Lack of health insurance a major source of inequities

Percent of people uninsured (Family Core, NHIS 2008)

Percent of people uninsured (Family Core, NHIS 2008)

Yesterday’s headlines screamed that Medicare’s bankruptcy will be sooner than expected. The federal government revised its estimate of Medicare’s insolvency, moving the date up to 2017.  The New York Times opined in an editorial that the Congress must past “the strongest possible reforms to bring down health costs and cover the unconscionable number of Americans — more than 45 million — who remain uninsured.”  Providing health insurance to these tens of millions of uninsured people is a critical step in addressing racial and ethnic health inequities. African Americans and Latinos comprise a disproportionate number of the uninsured, which is a major source of their higher mortality rates compared to whites. Current U.S. health policy is literally killing Blacks and Latinos.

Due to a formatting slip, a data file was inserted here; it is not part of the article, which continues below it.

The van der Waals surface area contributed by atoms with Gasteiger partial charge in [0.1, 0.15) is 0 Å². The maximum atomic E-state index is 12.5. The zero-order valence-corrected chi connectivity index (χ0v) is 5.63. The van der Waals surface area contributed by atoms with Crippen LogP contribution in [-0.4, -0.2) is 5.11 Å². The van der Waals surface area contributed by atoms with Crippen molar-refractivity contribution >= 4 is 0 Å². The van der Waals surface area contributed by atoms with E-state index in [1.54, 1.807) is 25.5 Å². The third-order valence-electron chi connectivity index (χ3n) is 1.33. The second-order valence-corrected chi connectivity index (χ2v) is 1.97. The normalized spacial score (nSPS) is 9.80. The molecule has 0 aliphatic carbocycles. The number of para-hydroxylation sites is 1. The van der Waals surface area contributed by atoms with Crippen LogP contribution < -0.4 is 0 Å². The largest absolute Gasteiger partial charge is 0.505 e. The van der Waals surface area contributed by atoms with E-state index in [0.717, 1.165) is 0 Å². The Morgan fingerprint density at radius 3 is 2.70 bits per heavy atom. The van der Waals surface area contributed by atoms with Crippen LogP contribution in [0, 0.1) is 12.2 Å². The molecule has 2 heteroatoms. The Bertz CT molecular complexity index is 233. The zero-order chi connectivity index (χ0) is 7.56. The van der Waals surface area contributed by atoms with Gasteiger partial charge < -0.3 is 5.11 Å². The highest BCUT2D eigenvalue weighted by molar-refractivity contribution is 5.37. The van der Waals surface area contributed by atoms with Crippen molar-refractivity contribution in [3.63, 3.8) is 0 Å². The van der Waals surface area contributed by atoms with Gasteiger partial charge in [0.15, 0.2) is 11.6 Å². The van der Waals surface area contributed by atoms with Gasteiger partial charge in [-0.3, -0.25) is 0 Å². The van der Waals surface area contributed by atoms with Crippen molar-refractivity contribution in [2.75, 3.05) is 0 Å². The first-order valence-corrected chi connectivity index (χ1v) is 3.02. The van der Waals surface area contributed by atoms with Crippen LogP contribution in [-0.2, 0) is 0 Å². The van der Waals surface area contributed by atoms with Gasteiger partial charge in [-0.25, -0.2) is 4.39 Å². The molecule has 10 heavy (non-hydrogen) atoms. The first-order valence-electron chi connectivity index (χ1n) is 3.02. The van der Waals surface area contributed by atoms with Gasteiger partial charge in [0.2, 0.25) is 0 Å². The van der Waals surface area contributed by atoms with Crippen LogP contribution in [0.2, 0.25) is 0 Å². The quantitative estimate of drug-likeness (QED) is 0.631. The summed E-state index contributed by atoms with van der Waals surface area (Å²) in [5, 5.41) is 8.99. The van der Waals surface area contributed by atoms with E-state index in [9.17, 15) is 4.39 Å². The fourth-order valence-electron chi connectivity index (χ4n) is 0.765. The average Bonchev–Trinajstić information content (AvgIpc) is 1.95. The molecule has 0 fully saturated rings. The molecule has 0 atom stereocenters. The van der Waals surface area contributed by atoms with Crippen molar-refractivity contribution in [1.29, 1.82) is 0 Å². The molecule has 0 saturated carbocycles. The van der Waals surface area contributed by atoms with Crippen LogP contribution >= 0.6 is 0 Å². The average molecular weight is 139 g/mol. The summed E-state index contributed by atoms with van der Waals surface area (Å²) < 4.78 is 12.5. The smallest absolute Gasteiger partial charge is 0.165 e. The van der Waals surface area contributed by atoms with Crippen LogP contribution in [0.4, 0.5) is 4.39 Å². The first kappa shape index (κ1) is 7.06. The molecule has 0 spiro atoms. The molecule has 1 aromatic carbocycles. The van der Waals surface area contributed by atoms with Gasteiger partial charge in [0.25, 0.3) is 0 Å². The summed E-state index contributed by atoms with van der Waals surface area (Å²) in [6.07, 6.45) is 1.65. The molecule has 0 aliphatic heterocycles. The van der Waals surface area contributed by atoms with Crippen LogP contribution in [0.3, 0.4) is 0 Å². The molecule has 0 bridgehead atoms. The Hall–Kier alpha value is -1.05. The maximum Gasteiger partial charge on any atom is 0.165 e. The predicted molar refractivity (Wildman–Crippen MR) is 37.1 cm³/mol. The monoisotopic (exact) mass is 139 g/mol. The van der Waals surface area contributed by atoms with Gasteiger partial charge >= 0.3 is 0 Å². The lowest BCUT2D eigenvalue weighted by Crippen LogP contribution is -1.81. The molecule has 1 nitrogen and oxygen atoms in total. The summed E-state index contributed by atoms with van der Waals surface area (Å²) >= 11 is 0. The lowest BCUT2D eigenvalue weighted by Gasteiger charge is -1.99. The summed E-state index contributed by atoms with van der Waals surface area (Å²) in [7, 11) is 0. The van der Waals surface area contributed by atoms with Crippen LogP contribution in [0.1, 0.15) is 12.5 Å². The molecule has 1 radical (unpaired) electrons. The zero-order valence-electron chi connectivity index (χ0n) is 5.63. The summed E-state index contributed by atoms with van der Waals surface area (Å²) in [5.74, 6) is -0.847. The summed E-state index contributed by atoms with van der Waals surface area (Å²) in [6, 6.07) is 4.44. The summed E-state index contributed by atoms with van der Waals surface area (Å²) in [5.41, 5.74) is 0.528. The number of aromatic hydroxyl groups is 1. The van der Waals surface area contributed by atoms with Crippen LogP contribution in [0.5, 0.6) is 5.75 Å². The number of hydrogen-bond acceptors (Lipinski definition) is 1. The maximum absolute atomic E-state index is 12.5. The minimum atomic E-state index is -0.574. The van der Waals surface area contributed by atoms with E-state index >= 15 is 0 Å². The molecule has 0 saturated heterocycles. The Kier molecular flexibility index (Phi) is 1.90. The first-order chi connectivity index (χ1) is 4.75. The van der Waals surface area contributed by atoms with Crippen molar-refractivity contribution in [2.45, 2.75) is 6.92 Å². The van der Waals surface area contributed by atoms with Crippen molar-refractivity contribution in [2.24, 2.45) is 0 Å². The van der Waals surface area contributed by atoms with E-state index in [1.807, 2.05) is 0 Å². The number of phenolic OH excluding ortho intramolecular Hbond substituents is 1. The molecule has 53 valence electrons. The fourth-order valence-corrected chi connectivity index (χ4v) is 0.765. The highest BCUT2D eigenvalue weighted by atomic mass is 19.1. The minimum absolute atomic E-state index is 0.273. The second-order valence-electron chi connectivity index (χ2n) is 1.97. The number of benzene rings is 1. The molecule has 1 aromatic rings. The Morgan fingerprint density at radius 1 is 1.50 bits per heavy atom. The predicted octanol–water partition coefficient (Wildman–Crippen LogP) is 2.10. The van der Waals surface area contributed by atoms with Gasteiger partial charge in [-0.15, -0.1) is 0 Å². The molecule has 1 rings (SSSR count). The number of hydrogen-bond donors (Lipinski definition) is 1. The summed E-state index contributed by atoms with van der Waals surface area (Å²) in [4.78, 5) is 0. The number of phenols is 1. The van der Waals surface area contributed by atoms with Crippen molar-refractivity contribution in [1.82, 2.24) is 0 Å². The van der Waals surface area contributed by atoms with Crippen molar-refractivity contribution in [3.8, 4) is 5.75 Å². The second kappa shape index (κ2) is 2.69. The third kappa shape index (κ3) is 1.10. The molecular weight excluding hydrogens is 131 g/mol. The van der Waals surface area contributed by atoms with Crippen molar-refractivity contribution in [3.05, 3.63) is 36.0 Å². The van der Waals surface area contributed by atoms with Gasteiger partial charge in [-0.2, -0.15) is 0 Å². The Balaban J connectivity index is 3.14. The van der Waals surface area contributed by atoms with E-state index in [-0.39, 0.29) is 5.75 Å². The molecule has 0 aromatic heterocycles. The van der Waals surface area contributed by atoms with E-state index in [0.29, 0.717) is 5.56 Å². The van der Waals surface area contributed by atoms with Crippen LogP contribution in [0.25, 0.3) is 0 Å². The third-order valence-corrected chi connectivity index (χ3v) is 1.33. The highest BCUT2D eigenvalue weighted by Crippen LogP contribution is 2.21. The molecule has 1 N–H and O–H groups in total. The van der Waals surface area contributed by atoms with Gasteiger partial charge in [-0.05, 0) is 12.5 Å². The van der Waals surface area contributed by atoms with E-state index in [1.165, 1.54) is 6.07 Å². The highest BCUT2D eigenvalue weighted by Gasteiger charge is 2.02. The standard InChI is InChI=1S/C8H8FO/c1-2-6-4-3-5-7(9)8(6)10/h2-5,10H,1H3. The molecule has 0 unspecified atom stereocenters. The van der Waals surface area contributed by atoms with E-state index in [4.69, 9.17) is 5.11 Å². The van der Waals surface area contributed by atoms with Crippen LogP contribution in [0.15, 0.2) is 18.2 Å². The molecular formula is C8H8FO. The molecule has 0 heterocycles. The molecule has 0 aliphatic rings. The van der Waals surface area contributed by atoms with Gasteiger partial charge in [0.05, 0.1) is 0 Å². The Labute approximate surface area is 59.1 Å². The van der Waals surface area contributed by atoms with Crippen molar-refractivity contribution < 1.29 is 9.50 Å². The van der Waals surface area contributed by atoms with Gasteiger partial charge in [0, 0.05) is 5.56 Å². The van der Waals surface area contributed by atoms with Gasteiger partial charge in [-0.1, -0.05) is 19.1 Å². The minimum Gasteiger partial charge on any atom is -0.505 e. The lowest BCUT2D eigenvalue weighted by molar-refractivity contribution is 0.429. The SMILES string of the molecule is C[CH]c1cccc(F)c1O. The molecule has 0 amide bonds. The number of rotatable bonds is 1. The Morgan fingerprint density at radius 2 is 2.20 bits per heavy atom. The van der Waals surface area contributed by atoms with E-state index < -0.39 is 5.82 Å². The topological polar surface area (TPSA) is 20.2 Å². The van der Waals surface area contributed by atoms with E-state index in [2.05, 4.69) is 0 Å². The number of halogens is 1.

However, I, for one, have little faith that Congress will do anything substantial to solve this problem. Democratic and Republican politicians both seek health care reforms that protect the profits of the insurance and hospital industries. This approach can only mean squeezing working people through higher taxes on wages and health benefits themselves.

I have a proposal: nationalize the insurance and pharmaceutical industries, placing them under a national health system that would provide health care to all Americans. Such a move would go a long way toward eliminating racial and ethnic health disparities.

Thursday, May 14th, 2009 at 11:34